Donald Trump has been gutting departments of longtime governmental employees. That has left the remaining people stretched too thin to compensate for the unfilled positions. Now, a CNN employee discovered highly sensitive documents about the Super Bowl where they should not be.
The documents originated in the Department of Homeland Security (DHS) and were marked “For Official Use Only” and “important for national security.” The information was “an operational need-to-know.”
The CNN employee found the documents and additional “sensitive DHS material” left in the seat pocket of a commercial airliner. The program documents involved simulated anthrax drills to prepare DHS for Super Bowl LII in Minneapolis. Apparently, the scientist manning the BioWatch program, which falls under the DHS, was responsible for them.
DHS spokesperson, Tyler Houlton said:
‘This exercise was a resounding success and was not conducted in response to any specific, credible threat of a bioterrorism attack.’
The Secretary of DHS, Kirstjen Nielsen, took over the department after Donald Trump tapped the former secretary, John Kelly, to serve as the president’s chief of staff. According to the DHS webpage:
‘Homeland Security oversees the third largest Cabinet department and leads our nation’s efforts to secure our country from terrorism to natural disasters.’
Former DHS official and current CNN contributor, Juliette Kayyem said this was not a surprise, because of departmental deficiencies. These exercises are supposed to expose problems in planning and preparedness. Then according to CNN, DHS authorities said government agencies:
‘…are better equipped if something bad were to happen.’
Kayyem added that losing the documents was “a really stupid thing:”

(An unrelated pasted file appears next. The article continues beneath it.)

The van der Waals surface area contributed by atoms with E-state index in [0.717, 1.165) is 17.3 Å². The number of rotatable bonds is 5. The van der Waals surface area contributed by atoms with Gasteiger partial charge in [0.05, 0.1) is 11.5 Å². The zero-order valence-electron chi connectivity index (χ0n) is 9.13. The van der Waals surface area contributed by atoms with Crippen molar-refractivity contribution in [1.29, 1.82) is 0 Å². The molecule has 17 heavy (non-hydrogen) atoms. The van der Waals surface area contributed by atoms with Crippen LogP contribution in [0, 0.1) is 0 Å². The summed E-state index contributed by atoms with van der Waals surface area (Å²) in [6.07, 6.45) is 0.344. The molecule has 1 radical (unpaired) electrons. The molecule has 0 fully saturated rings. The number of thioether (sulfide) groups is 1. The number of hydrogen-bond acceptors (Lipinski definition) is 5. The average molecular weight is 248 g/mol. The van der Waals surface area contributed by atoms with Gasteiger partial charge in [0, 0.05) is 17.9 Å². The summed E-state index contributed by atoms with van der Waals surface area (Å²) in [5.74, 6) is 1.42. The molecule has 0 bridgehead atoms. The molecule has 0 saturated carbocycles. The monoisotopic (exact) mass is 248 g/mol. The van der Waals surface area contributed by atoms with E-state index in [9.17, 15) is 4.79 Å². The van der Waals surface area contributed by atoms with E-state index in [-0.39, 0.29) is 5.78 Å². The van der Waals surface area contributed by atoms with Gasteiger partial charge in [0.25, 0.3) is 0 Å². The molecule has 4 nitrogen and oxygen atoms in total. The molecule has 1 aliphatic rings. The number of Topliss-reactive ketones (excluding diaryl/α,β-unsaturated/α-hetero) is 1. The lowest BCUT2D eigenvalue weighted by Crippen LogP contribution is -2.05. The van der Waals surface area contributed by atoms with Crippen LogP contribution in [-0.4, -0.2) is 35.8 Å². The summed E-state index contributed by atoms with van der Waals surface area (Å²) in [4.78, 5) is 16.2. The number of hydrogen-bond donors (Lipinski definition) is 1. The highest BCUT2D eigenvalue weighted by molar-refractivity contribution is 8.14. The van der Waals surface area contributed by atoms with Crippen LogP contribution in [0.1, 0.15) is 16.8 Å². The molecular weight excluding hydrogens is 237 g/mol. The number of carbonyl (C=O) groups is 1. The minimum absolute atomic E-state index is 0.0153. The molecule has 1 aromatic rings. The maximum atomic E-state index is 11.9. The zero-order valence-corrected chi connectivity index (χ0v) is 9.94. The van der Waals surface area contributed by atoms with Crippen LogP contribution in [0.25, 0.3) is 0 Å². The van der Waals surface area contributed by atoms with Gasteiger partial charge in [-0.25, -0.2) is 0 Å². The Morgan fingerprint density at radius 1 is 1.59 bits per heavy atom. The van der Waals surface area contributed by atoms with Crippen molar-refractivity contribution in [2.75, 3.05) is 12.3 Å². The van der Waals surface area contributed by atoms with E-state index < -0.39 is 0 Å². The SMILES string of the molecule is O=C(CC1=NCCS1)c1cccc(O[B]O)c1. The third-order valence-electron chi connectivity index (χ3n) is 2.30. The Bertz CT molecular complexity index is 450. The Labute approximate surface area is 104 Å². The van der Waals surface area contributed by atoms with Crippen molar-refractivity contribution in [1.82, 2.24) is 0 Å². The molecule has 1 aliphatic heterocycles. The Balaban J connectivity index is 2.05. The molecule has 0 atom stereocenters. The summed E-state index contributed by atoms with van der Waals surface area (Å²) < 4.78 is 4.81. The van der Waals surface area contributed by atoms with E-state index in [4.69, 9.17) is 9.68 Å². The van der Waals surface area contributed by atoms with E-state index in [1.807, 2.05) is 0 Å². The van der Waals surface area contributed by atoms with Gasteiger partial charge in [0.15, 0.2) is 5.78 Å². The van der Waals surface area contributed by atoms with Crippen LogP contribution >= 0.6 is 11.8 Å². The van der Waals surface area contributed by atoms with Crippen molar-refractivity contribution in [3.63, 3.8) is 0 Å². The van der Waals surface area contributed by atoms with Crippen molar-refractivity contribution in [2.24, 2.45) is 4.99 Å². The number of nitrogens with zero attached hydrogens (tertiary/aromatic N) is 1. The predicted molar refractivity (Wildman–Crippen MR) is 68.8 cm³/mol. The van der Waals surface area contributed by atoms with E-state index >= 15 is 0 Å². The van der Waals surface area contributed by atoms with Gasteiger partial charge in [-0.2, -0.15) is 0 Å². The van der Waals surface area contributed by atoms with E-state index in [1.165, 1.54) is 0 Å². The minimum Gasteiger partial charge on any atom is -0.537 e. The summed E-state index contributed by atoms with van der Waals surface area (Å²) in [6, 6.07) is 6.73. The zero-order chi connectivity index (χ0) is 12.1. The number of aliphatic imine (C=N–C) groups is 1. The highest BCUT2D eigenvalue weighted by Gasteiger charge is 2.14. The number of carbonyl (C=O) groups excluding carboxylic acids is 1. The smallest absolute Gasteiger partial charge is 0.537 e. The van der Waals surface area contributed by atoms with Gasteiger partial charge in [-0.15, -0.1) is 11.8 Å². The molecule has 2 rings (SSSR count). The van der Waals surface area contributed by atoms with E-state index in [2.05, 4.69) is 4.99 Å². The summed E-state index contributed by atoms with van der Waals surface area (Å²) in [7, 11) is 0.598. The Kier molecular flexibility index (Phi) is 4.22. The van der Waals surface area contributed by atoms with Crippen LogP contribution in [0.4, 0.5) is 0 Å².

‘Who knows who else could have picked this up. The biggest consequence of this mistake may have less to do with terrorists knowing our vulnerabilities and more to do with confidence in the Department of Homeland Security. In the end, confidence in the federal government at a time of crisis is what the American public deserves.’
The documents noted the confusion “among local health agencies” about the exercise alerts. The documents said:
‘(This) made it difficult for them to assess whether their city was at risk (and) creates a situation where local officials are deciding on courses of action from limited points of view.’
CNN had not yet definitively found who left the documents on the plane. The packet included a boarding pass and travel itinerary of someone called Michael V. Walter. He has been a microbiologist and program manager of BioWatch, beginning in 2009. CNN reported that his profile stated:
‘I am responsible for developing and operating a budget that has ranged up to 90 million dollars and directed a staff or more than 50 members.’
A DHS official said the issue was under “operational review” and:
‘DHS does not comment on personnel matters or potential pending personnel action.’
The BioWatch program has been under fire since it began in 2003 with questions about its effectiveness and expense. The House Committee on Energy and Commerce’s oversight subcommittee released a memo in 2013 stating:
‘After more than a decade of operation, DHS still lacks crucial data demonstrating the effectiveness of the current technology. Several statements by DHS about the performance of the BioWatch program are disputed by other government scientists or contradicted by information obtained in this investigation.’
An agency official told CNN:
‘Biodetection is one aspect of a layered approach to biodefense. DHS continues to develop requirements and field enhancements to our national biodefense.’
Featured Image via Getty Images/Chip Somodevilla.